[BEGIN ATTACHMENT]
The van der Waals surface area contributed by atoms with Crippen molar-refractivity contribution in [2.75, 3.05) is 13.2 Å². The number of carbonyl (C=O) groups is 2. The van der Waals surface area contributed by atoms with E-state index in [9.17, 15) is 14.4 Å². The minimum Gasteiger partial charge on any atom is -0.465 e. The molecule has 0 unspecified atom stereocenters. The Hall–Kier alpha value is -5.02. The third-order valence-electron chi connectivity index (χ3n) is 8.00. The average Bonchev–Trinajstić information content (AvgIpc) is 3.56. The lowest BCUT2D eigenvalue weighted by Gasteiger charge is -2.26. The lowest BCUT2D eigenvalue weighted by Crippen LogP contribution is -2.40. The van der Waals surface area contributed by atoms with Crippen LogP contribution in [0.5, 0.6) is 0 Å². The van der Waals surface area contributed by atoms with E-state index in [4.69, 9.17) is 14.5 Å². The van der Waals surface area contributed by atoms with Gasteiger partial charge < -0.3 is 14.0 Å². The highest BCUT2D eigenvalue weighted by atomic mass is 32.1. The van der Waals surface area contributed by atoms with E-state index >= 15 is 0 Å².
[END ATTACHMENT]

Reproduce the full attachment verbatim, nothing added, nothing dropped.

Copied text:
The van der Waals surface area contributed by atoms with Crippen molar-refractivity contribution in [2.75, 3.05) is 13.2 Å². The number of carbonyl (C=O) groups is 2. The van der Waals surface area contributed by atoms with E-state index in [9.17, 15) is 14.4 Å². The minimum Gasteiger partial charge on any atom is -0.465 e. The molecule has 0 unspecified atom stereocenters. The Hall–Kier alpha value is -5.02. The third-order valence-electron chi connectivity index (χ3n) is 8.00. The average Bonchev–Trinajstić information content (AvgIpc) is 3.56. The lowest BCUT2D eigenvalue weighted by Gasteiger charge is -2.26. The lowest BCUT2D eigenvalue weighted by Crippen LogP contribution is -2.40. The van der Waals surface area contributed by atoms with Crippen LogP contribution in [0.5, 0.6) is 0 Å². The van der Waals surface area contributed by atoms with E-state index in [4.69, 9.17) is 14.5 Å². The van der Waals surface area contributed by atoms with Gasteiger partial charge < -0.3 is 14.0 Å². The highest BCUT2D eigenvalue weighted by atomic mass is 32.1. The van der Waals surface area contributed by atoms with E-state index >= 15 is 0 Å².